Only 12 hours after arriving in Greece, I found myself hiking up to the Acropolis with the other apprentices. On our way up, we had to pause for a short military procession to pass through. The sweltering heat and steep stairs were undoubtedly worth it once we reached the top; all of Athens stretched out in panoramic views, white and copper-colored buildings in close sight while the mountains towered in the distance. We discussed how the Greeks were interested in the merging of the divine and the human, and the desire that Pericles held to not only create a symbol of power but to explore their relationship to the gods.


In the Parthenon, a gold and ivory sculpture of Athena (made by Pheidias) once towered at 13 meters. Although the sculpture was lost, and the Parthenon undergoing reconstruction when we viewed it, it was not difficult to imagine the grandeur. Even with said construction, the Parthenon was completely awe-inducing; however, one of my favorite parts was a bit further down the mountain–the Theater of Dionysus. Once sitting up to 17,000 people, the theater now has only a fraction of the original seats intact, yet the history it holds is palpable. After first hearing about the theater two years ago as a freshman at NYU, it seemed implausible to me that I could be standing in a place that influenced theatre so heavily.

We also explored the Acropolis Museum where John taught us about Greek contributions to artistic realism and the representation of the human form. We viewed this progression of realism in sculpture and witnessed how the Greeks perfected the “archaic smile” and musculature that is now commonplace in modern sculpture. John pointed out such interesting features in all of the sculptures, such as the evolution of the sculpting of belly buttons, that I would never have noticed before. After the Greeks mastered the human form, many artists advanced further onto the sculpting of clothing, creating folds of fabric out of stone. As someone who is not at all gifted in the visual arts, I found it incredibly impressive.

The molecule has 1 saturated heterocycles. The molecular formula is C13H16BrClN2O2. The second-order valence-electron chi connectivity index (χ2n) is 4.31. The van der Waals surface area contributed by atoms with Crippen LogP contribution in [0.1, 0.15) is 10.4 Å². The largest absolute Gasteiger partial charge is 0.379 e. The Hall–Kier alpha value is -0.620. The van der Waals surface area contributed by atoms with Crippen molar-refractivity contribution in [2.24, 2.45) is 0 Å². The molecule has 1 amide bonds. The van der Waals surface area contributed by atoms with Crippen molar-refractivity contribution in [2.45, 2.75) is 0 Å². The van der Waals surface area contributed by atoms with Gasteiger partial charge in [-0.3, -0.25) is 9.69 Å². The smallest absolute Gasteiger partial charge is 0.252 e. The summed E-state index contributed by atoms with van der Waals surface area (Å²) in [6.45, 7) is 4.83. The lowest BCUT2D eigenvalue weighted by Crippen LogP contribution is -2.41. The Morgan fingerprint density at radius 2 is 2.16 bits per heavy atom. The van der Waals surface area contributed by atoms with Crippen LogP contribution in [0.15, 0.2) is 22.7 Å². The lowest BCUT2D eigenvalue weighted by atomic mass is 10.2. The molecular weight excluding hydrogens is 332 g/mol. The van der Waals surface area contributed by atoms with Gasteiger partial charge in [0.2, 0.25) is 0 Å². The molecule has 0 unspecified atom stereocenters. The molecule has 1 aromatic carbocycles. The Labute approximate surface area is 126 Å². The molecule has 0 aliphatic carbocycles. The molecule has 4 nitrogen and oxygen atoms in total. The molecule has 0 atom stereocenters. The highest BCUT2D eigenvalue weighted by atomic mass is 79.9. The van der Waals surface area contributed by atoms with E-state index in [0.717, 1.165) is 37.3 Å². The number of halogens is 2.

Although I enjoyed the museum, I was saddened to learn that many Greek artifacts had been stolen and were now in various museums around Europe, including in Great Britain and in France. The British government justified keeping the artifacts by claiming that Athens did not possess a museum fine enough to house the artifacts. Greece has since built the Acropolis Museum (which is gorgeous), but Great Britain still refuses to hand over the stolen artifacts. As a person of Indigenous American descent, the stealing of significant cultural or historical pieces is too familiar to me. I hope the Greeks get their artifacts back soon, but even with some pieces missing, the Acropolis was an unforgettable experience.

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